True, but why is the emphasis still so strongly on IT having to understand the business, and not the other way around?

Carter: IT has a significant accountability for that. For too long, we've made what we do too mysterious--taking a "pay no attention to the technical folks behind the curtain" approach. In my mind, that's a recipe for misunderstanding and lack of clarity. You're always able to work better with people if you work hard to understand what they do. When you go to your physician, he or she much prefers that you be an informed patient, that you do work to understand what you might be dealing with.

The same thing is true in IT: There's a real responsibility to not make everything we do so mysterious, but to really pull our business partners in to give them an understanding of what it takes to deliver.

Most of the misunderstandings occur around, "Why does it take so long?" and "Why does it cost so much?" Those questions are best answered by a thorough understanding of what's really going on back there. It's not a mysterious set of activities; hopefully, it's a well-planned-out and orchestrated set of deliverables that look very much like building a home or a stadium. Sometimes the costs and staff hours are greater to or equal to those kinds of projects.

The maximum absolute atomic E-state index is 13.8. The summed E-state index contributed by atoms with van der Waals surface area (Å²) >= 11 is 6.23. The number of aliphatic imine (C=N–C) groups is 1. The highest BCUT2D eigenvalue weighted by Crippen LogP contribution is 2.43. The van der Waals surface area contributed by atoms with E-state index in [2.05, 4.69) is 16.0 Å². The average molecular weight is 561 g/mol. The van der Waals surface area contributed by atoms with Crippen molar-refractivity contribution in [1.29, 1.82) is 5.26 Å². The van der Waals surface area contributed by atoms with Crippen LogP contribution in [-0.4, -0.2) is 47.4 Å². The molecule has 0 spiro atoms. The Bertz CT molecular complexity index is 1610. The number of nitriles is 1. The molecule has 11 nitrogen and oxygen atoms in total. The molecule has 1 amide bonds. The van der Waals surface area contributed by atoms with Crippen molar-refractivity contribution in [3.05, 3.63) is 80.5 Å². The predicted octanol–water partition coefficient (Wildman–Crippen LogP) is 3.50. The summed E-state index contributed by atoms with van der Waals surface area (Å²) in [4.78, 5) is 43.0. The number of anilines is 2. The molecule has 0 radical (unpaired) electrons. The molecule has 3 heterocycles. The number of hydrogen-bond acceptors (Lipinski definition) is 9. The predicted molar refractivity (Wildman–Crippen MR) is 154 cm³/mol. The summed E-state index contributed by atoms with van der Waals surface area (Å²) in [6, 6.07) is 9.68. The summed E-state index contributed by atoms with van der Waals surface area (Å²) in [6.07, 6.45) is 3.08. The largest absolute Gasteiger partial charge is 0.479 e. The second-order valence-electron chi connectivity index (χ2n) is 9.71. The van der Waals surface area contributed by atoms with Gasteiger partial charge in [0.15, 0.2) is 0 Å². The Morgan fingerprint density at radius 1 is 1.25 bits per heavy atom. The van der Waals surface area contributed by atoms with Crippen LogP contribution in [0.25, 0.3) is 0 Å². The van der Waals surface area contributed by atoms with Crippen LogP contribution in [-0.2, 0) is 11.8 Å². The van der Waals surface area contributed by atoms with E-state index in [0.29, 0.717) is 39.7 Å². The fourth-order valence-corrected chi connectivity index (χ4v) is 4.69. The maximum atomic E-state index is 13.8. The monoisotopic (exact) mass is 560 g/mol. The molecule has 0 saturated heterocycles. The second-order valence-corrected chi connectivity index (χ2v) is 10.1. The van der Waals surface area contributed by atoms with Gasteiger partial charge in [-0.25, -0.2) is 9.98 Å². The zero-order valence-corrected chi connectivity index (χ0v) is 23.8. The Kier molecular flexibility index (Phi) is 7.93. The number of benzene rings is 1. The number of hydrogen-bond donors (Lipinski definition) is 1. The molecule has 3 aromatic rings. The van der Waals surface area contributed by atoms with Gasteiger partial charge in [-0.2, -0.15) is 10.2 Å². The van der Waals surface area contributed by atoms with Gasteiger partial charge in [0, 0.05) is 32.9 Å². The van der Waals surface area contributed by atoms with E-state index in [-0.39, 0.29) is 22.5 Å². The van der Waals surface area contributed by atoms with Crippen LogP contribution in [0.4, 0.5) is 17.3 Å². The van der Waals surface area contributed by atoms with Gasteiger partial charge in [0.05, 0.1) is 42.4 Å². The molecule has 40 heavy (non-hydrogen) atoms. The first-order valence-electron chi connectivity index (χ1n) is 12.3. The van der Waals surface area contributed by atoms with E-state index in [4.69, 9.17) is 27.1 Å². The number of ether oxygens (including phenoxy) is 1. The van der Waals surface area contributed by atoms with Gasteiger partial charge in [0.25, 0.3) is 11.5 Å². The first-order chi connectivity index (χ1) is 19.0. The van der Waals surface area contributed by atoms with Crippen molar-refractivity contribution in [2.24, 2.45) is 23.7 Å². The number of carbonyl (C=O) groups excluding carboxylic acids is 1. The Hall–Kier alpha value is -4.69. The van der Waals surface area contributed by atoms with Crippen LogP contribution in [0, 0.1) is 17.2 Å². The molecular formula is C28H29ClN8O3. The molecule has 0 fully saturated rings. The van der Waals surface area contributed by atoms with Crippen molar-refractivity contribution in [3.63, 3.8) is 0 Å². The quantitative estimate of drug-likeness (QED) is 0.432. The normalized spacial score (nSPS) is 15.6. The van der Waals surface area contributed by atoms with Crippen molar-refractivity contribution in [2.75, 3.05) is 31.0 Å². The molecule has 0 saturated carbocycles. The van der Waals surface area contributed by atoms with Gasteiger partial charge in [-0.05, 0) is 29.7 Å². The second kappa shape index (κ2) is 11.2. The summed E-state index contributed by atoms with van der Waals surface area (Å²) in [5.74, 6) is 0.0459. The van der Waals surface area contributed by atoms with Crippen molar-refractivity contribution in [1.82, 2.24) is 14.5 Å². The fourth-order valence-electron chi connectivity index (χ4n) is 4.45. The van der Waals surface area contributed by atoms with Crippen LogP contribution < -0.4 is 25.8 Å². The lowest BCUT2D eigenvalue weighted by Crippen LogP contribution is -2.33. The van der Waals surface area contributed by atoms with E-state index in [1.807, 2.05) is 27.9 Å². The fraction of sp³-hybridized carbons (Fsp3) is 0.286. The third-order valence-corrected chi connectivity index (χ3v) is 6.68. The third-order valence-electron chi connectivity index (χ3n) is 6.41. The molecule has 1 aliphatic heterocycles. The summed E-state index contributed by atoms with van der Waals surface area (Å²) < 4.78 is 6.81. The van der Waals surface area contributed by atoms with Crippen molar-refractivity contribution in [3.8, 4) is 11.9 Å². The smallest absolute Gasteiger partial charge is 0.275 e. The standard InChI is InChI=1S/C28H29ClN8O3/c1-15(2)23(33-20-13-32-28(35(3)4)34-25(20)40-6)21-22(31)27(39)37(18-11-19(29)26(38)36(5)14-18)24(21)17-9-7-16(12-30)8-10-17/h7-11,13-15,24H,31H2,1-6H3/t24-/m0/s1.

These are very large efforts, and they need to be treated more like engineering efforts so that people have a tangible notion of what's going on.

What skills do CIOs need to demonstrate to win favor with business executives and demonstrate their full capabilities?

Carter: There are few places where all the processes and activities about how a company accomplishes work come together more cleanly than in the world of IT. The systems are a lens into how the business operates. It's not the other way around: It's not, IT is making workers do it one way because that's how the system works. The systems are being engineered to support business processes and activities.

What that allows the CIO to do is be a process expert at the company to understand how the business comes together--how it's integrated, how the different functions work across boundaries. A lot of times, line-of-business executives don't have that ability. They don't have the perspective with a wider aperture that allows you to see how it all comes together.